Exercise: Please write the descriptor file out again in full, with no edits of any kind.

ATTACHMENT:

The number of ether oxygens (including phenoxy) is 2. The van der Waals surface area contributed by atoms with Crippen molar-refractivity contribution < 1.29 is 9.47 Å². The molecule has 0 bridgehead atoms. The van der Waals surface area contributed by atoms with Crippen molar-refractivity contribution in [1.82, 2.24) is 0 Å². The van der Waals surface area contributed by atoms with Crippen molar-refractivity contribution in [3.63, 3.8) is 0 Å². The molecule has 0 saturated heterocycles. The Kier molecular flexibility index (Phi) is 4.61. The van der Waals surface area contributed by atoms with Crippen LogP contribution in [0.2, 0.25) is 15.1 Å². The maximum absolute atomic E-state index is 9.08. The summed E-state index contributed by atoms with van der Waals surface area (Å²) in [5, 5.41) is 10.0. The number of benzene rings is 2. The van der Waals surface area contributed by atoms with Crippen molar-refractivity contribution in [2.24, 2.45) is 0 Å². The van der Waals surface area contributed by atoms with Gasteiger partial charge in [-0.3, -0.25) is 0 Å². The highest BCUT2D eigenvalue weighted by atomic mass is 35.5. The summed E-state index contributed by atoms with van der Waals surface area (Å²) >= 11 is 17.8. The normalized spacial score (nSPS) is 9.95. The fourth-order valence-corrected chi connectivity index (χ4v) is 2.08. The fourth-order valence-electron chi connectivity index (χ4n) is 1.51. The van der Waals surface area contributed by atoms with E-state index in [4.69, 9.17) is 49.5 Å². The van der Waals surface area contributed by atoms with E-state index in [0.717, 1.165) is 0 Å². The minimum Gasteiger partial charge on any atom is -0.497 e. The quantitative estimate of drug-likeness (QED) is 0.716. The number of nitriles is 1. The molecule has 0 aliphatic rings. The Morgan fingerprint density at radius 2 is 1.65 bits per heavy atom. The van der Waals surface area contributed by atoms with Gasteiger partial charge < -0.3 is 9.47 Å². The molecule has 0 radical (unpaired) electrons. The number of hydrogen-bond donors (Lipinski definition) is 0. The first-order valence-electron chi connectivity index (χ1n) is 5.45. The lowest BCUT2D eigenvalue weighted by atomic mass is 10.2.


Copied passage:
The number of ether oxygens (including phenoxy) is 2. The van der Waals surface area contributed by atoms with Crippen molar-refractivity contribution < 1.29 is 9.47 Å². The molecule has 0 bridgehead atoms. The van der Waals surface area contributed by atoms with Crippen molar-refractivity contribution in [1.82, 2.24) is 0 Å². The van der Waals surface area contributed by atoms with Crippen molar-refractivity contribution in [3.63, 3.8) is 0 Å². The molecule has 0 saturated heterocycles. The Kier molecular flexibility index (Phi) is 4.61. The van der Waals surface area contributed by atoms with Crippen LogP contribution in [0.2, 0.25) is 15.1 Å². The maximum absolute atomic E-state index is 9.08. The summed E-state index contributed by atoms with van der Waals surface area (Å²) in [5, 5.41) is 10.0. The number of benzene rings is 2. The van der Waals surface area contributed by atoms with Crippen molar-refractivity contribution in [2.24, 2.45) is 0 Å². The van der Waals surface area contributed by atoms with Gasteiger partial charge in [-0.3, -0.25) is 0 Å². The highest BCUT2D eigenvalue weighted by atomic mass is 35.5. The summed E-state index contributed by atoms with van der Waals surface area (Å²) >= 11 is 17.8. The normalized spacial score (nSPS) is 9.95. The fourth-order valence-corrected chi connectivity index (χ4v) is 2.08. The fourth-order valence-electron chi connectivity index (χ4n) is 1.51. The van der Waals surface area contributed by atoms with E-state index in [4.69, 9.17) is 49.5 Å². The van der Waals surface area contributed by atoms with E-state index in [0.717, 1.165) is 0 Å². The minimum Gasteiger partial charge on any atom is -0.497 e. The quantitative estimate of drug-likeness (QED) is 0.716. The number of nitriles is 1. The molecule has 0 aliphatic rings. The Morgan fingerprint density at radius 2 is 1.65 bits per heavy atom. The van der Waals surface area contributed by atoms with Gasteiger partial charge < -0.3 is 9.47 Å². The molecule has 0 radical (unpaired) electrons. The number of hydrogen-bond donors (Lipinski definition) is 0. The first-order valence-electron chi connectivity index (χ1n) is 5.45. The lowest BCUT2D eigenvalue weighted by atomic mass is 10.2.